lion, fish, food, earth

Fishing For Solutions

Words: Lizbeth Scordo
Photos: Courtesy of John Mirabella

How one restaurateur is saving the Atlantic with a sushi roll.

Can one little fish ruin an entire marine ecosystem? The lionfish is definitely giving it a go. These hungry hunters with venomous fin rays have been wreaking havoc in the Southern Atlantic in recent years, preying on fish and messing with the health of coral reefs. The population problem is only getting worse, thanks to their dizzying reproduction rate and a lack of known predators in the area since they’re an invasive species. (Experts theorize that people dumped unwanted lionfish into the Atlantic from home aquariums.)

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ocean, wildlife, lionfish

These days, there’s a growing movement to eradicate the troublesome fish, or at least slow them down. Restaurateur John Mirabella—a lifelong diver and former Navy submariner—has spent the last several years helping the cause by catching them himself and serving them up at his restaurant, Castaway Waterfront, in Marathon Key, Florida. Diving down to 200 feet to harvest them by spear isn’t easy, but neither was getting customers to try lionfish sashimi. Here, Mirabella shares how he’s managed to do both.

spearfishing_ocean_fish

THE RED BULLETIN: Is spearfishing the only way to catch lionfish?

JOHN MIRABELLA: We’re not allowed to trap fish in Florida and you aren’t going to make an impact if you try to catch them on a hook and line. You have to go where they are, along the reef edge and on wrecks. The heavy population around here is between 100 and 200 feet, but most people don’t dive over 60 or 80 feet. My friends and I are deep divers so we’re able to go get the big populations.

So what is it about the deep reefs they like?

They’re ambush predators. Clouds of baby fish hover around structures, so basically it’s a fish nursery. The lionfish are there to eat juvenile fish. They have really big mouths and every time they open them, it creates a vacuum. They gobble up 20 to 30 baby fish an hour.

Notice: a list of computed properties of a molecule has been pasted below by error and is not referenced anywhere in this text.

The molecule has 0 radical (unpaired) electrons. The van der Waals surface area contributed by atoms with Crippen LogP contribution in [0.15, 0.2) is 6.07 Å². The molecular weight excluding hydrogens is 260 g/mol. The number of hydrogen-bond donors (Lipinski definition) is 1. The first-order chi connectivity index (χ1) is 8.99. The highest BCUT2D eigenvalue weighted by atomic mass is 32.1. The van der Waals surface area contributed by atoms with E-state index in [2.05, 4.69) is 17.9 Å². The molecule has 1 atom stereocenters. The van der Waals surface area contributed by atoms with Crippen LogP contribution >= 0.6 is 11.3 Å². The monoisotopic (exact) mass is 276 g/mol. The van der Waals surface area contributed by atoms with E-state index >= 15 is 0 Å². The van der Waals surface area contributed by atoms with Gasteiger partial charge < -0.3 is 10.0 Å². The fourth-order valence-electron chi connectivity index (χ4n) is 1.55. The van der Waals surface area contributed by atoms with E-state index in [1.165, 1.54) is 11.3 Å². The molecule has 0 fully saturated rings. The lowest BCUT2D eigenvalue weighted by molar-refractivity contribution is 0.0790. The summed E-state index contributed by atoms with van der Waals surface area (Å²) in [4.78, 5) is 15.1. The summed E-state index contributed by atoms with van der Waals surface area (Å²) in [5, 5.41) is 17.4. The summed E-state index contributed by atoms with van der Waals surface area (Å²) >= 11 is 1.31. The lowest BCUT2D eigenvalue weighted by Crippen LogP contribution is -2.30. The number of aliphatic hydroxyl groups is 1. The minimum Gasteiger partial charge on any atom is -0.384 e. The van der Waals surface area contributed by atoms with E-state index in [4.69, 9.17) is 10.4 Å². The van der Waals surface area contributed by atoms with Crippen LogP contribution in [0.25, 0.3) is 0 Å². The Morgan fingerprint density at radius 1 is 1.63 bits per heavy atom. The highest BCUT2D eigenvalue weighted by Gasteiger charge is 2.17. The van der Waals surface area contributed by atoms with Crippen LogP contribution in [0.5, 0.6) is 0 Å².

Have you ever been stung?

I’ve been stung a lot, especially in the early days before we had Zookeepers [a contraption that safely holds lionfish underwater]. The venom is contained in the spine and a big lionfish could have an eight-inch spine on its back. The further the spine goes in you, the more venom you get. Stings vary, but they can be very painful. It shuts you down from a sensory standpoint because you can’t cope with the pain and there’s nothing you can really do about it. It’s no fun.

How are you serving it?

I do it as nigiri, sashimi, a roll and cooked dishes. The cooked dish I made for the World Seafood Summit [where Mirabella was in a lionfish chef challenge] is called the Wreckdiver, which is the most popular way we serve it for sure, it’s basically a fancied-up piccata. I love it beer-battered, too. And then we’ve got the King of the Jungle sushi roll. I probably sell 20 or 30 of those a day because that’s what we’re known for.  

John Mirabella and Amanda Couturier diving for lionfish

© YouTube / Jerry Cowan

 
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How hard is it to prepare lionfish?

Once we get them in the kitchen, we use tongs again to set them on the counter, pick them up by the bottom lip and use a pair of shears to cut off all the venomous spines, and then you’re safe. It’s a slow, careful process, but once you get the spines off, it’s pretty much handled like any other fish.

What’s the customer reaction been?

It took a while to get it going. At first, nobody knew what we were talking about other than people who were divers or marine biologists. I still have people who won’t try it, but now I sell quite a bit. People like the novelty of it, they like being a part of a good, environmentally conscious movement and they like the taste of it. It’s a mild, white fish with a delicate sweet flavor. For people who can afford it, they’ll order it three different ways.

There’s a growing environmental movement to control the lionfish population, but you still don’t see them on many menus. Why not, since customers seem willing to pay a lot for it?

People sometimes wonder why it’s $40 for a plate of lionfish. On average when I catch a lionfish, most are only about a foot long and the yield is 20 percent. Grouper, for example, is around 50 percent. So I can shoot one 50-pound grouper and clean one fish that’s not venomous. Or I can spend all day shooting 100 pounds of lionfish, clean them without getting stuck and I still only get 20 pounds of filets. I don’t know anyone in the Keys trying to make a living catching lionfish.

Think the lionfish problem will ever be solved?

I’m optimistic that we can have a major impact on the lionfish invasion between the shoreline and 100 feet of water, which, here in the Keys, is about four miles out. In the deep waters, I have no idea. There’s just so much ocean out there and who knows what’s going on at 600 feet. Hopefully our worst fears don’t come true.

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